The Left is well-known for its hostility towards religious belief—remember the fury a few years ago when the Supreme Court made the uncontroversial decision that the government couldn’t force religious employers to pay for abortion drugs?—but for some reason liberals generally tend to put the kid gloves on when it comes to Islam. A great example of this was Gary Trudeau’s criticism of the victims of Islamic terrorism rather than the Islamic terrorists themselves. Another good example is Judd Birdsall’s criticism of the terms “radical Islam” and “Islamic terrorism:”
A willingness to use the phrase “radical Islam” has become a badge of honor and a test of orthodoxy among many Republicans. In his convention remarks, Rep. Michael McCaul said, “Let’s cut through the suffocating political correctness and call the threat what it really is — the enemy is radical Islam.” McCaul also dismissed welcoming Syrian refugees — those fleeing the enemy — as a “dangerous liberal agenda.”
To their credit, some speakers, including Rudy Giuliani, did try to distinguish between terrorists and ordinary non-violent Muslims. But the very term “radical Islam” impugns the faith of all 1.6 billion Muslims and it grants religious legitimacy to those who do use Islam to justify terrorism.
This is a weird and inexplicable argument to make, chiefly because Birdsall apparently equates “radical Islam” with “Islam” full stop. But that’s precisely what people who use the term “radical Islam” are trying not to do. The reason most people append the “radical” onto the word “Islam” is specifically to set it apart from the wider faith. Identifying and naming the Islamic roots of much of modern terrorism doesn’t translate to “impugning” the faith of over a billion Muslims; only a simpleton would see things in so dim and one-sided a manner. There’s nothing wrong with saying radical Islam when in fact you are talking about radical Islam.
Attempting to prove his point to Christians, Birdsall finishes:
[I]n its treatment of Muslims, the GOP has lost its soul: The Islamophobia at the Cleveland convention was a betrayal of the “Judeo-Christian heritage” touted in the GOP Platform. At the heart of Judaism and Christianity — and Islam — is the command to love God and love neighbor. For Christians, Jesus’ parable of the Good Samaritan makes it abundantly clear that our neighbors include those who are ethnically and religiously different.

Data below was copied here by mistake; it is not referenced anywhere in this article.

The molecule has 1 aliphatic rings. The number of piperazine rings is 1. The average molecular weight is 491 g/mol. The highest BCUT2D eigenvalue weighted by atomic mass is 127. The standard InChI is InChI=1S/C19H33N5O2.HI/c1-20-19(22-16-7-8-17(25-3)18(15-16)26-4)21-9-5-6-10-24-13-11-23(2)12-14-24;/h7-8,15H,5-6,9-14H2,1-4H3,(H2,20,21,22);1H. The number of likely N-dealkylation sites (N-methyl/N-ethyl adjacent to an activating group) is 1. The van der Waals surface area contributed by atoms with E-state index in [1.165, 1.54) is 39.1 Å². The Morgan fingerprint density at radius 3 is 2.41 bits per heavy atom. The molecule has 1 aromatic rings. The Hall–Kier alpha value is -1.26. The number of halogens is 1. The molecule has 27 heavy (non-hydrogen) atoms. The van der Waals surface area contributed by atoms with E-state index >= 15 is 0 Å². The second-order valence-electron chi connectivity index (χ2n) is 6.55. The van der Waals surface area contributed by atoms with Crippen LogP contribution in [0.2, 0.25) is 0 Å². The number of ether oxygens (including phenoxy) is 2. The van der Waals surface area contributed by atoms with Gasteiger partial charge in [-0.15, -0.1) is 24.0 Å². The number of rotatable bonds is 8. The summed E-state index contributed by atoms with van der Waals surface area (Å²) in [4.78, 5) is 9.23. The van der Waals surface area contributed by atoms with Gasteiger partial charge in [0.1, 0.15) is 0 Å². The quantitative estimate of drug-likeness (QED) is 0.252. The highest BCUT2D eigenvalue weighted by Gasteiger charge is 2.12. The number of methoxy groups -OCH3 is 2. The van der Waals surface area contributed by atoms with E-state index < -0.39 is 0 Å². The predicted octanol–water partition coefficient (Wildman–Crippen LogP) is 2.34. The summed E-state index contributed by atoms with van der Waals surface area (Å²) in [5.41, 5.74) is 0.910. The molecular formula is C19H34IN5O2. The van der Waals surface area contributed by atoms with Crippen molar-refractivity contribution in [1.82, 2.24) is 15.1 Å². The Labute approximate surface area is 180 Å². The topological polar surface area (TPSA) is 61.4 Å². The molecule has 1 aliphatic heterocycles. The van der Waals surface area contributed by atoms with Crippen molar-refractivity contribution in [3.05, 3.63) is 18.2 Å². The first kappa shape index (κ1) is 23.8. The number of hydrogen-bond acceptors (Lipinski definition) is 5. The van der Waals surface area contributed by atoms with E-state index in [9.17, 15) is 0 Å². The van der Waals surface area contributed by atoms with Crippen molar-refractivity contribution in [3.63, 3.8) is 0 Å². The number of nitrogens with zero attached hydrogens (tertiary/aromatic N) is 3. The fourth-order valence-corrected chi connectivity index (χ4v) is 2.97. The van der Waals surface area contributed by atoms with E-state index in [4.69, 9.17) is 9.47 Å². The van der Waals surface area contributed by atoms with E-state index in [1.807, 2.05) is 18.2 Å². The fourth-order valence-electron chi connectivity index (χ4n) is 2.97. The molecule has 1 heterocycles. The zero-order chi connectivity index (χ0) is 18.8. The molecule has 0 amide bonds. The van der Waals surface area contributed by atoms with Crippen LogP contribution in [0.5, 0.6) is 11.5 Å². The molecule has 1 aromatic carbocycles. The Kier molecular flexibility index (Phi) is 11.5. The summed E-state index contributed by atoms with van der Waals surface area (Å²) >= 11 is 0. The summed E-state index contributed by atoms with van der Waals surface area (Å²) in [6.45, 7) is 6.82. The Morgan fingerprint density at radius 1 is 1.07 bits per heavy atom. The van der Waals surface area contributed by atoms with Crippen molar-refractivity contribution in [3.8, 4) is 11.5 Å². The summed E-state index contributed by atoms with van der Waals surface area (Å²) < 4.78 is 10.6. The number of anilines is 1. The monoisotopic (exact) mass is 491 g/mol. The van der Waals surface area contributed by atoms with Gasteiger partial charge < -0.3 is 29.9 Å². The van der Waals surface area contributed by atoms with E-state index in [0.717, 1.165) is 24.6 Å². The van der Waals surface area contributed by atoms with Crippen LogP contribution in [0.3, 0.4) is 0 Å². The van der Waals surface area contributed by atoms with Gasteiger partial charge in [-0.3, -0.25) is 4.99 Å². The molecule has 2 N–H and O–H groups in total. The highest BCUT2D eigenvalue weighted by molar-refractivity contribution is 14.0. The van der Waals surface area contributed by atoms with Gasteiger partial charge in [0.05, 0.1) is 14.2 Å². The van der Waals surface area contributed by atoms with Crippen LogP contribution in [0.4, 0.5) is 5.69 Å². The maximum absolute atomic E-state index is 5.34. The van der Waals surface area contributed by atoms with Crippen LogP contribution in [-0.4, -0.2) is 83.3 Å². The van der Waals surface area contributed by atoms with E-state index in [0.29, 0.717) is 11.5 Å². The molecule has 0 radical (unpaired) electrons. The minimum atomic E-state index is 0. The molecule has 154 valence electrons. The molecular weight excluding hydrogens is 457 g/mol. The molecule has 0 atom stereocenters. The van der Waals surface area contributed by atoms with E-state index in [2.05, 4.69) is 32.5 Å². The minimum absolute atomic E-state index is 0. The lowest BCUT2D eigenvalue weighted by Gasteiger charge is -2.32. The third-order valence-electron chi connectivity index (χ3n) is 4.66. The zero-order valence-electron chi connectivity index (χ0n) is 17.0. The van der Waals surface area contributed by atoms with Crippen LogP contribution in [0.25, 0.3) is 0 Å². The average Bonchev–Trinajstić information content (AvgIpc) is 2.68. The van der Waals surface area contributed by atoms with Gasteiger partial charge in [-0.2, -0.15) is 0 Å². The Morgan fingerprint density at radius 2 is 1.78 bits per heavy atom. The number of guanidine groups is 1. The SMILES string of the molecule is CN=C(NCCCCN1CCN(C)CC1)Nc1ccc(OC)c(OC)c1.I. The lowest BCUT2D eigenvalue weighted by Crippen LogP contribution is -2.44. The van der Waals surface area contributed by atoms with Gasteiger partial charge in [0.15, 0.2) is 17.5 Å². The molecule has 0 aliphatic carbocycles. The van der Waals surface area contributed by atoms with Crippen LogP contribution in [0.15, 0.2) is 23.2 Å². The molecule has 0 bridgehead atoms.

In contemporary America, Muslims are the new Samaritans.
One need only look to the Bible — which Trump claims as his favorite book — to know how our forefathers would tell us to treat the Samaritans among us. And it wasn’t what we saw in Cleveland.
What an embarrassing mess. In the parable Birdsall references, the Good Samaritan was the fellow who stopped to help the injured traveler alongside the road. For this analogy to make any sense at all in the context of Birdsall’s larger point, American Muslims would have to represent the traveler—the victim—and Republicans would have to be the Samaritans. Now, maybe the point he was trying to make is that the Samaritans of ancient Israel were, and the Muslims of modern-day America are, both despised by large classes of people (Jews in Christ’s time, Republicans in this one). But that still doesn’t make any sense: it’s not Muslims in general but rather radical, violent Muslims that everyone is afraid of. Most people have no problem with the average Muslim. Even those of us who feel there is a certain tension between the Islamic faith and and the culture and mores of the West feel nothing towards Muslims comparable to the animosity that existed between Jews and Samaritans. Birdsall’s analogy is a disaster no matter how it’s interpreted.
Making matters worse, Birdsall is identified as “the managing director of the Cambridge Institute on Religion & International Studies at Clare College, Cambridge.” If the head of a collegiate religious institute can so terribly mangle basic exegesis, why on Earth should we listen to him about something as complex and critical as Islamic terrorism?